Original article publish on http://www.oldgrizzledgamers.com
Stonehearth caught my eye when it first launched on Kickstarter five years ago. It caught my eye again last week, when Radiant Entertainment finally released their charming city-builder and a five year old switch flicked in my head. It was time to cash in on the fifteen english pounds I’d pledged long ago – time to get medieval.
Starting with just five settlers, your aim is to establish a township that will shelter, feed and comfort your growing population. Over the course of a game, a tiny hamlet of two oak houses will become a sprawling city, a huge castle built into a mountainside or maybe remain quaint, like a cosy english village. It’s a relaxing and quirky little sandbox in which everything from harvesting to building flows smoothly.
If you’re looking to buy, the first thing you need to know about Stonehearth is that it’s slow. In similar games you might place a ‘Dining Hall’ and watch it instantly construct. Some might use a subtle puff of smoke to conceal the magic or cater to construction nerds by sending in workers with hammers. Not in Radiant Entertainment’s playground, kids. Every block and piece of furniture is handcrafted and delivered by one of your loyal ‘Hearthlings’.
The second thing to know about Stonehearth is that this definitely isn’t a bad thing. Watching your newly appointed carpenter slap together a chair and happily haul it over to the building site is a little reward in of itself. Even more pleasing is when shortly afterwards he wanders out and brags about his new chair in the form of a Sims-style overhead speech bubble. Most people will join in to celebrate the recent work of carpentry art and laugh along, but not Kiran. For no reason whatsoever, Kiran the Mason despises wooden chairs.
Power to the people
Hearthlings are the most important and most interesting resource in this game. Kiran, who has ‘The heart of a crafter’ but is also ‘opinionated’, was appointed as the town mason from day one. Since then, all she’s done is create beautiful stone lamps and complain about anything else. They each have their own stats, likes and dislikes, quirks and passions and don’t always work well together. Take Kenna, for example; she is a passionate mason, but her crafting skill left a lot to be desired. I appointed her anyway, as a sort of lacklustre apprentice to the much better and much angrier Kiran. Naturally, the two butt heads on a daily basis.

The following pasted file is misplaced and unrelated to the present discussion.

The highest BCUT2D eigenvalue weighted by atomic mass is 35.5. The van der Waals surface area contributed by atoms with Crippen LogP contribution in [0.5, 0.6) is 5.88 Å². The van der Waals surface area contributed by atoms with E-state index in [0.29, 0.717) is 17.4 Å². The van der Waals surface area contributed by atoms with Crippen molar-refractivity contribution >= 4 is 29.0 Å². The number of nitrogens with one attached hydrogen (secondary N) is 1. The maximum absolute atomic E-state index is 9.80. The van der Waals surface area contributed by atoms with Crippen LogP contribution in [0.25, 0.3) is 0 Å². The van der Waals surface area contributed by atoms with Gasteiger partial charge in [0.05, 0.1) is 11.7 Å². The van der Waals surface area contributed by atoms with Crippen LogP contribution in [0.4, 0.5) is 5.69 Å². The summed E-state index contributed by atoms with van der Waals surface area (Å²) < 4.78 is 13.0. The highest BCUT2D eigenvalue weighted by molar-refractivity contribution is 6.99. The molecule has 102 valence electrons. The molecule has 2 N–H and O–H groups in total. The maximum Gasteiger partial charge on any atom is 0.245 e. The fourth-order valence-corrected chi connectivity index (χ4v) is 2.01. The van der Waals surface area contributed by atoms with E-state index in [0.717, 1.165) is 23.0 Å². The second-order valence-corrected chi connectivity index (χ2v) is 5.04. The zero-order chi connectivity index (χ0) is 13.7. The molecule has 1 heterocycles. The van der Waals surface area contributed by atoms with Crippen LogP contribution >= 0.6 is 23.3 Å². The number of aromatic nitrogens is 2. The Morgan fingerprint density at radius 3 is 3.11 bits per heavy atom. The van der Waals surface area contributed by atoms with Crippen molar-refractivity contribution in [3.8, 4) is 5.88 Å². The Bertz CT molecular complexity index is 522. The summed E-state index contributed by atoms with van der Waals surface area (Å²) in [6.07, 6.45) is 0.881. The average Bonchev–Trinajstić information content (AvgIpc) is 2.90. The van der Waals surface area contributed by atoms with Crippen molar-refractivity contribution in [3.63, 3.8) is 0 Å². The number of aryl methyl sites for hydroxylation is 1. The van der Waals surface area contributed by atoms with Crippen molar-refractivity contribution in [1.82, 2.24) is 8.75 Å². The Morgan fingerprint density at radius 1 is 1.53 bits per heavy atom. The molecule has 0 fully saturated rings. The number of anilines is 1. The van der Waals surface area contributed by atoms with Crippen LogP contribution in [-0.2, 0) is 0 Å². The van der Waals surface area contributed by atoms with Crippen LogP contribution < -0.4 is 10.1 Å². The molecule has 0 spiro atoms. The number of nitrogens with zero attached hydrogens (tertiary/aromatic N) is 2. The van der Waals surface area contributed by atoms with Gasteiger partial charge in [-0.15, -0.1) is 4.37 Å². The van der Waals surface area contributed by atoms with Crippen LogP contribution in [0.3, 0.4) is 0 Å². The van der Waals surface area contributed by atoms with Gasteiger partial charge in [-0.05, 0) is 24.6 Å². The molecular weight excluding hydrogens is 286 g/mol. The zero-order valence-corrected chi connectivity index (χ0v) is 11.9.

There are plenty of jobs that your people can undertake. Workers are the bread-and-butter labourers and general folk of the town. It’s their job to dig, haul, place and generally exist. The rest could aspire to be masons, trappers, knights, weavers, farmers, and pretty much anything else a fledgling village might need. No writers, though, so I’d be out of luck in Winterfell.
How does it feel?
I need to take a step back here. It’s easy to forget that what you’re writing about is a game when it’s so immersing, despite being made primarily of cubes. The menu and the interface is barely there at all. There’s a handful of buttons at the bottom that are all self-explanatory, and everything has a handy tooltip. It makes getting started very easy, which is convenient – because the tutorial happens to be rubbish. You’ll become good friends with the ‘building vision’ option, which gives you cutaway walls. That way, you can see what all of your little people are doing in their homes like a friendly, medieval intelligence agency.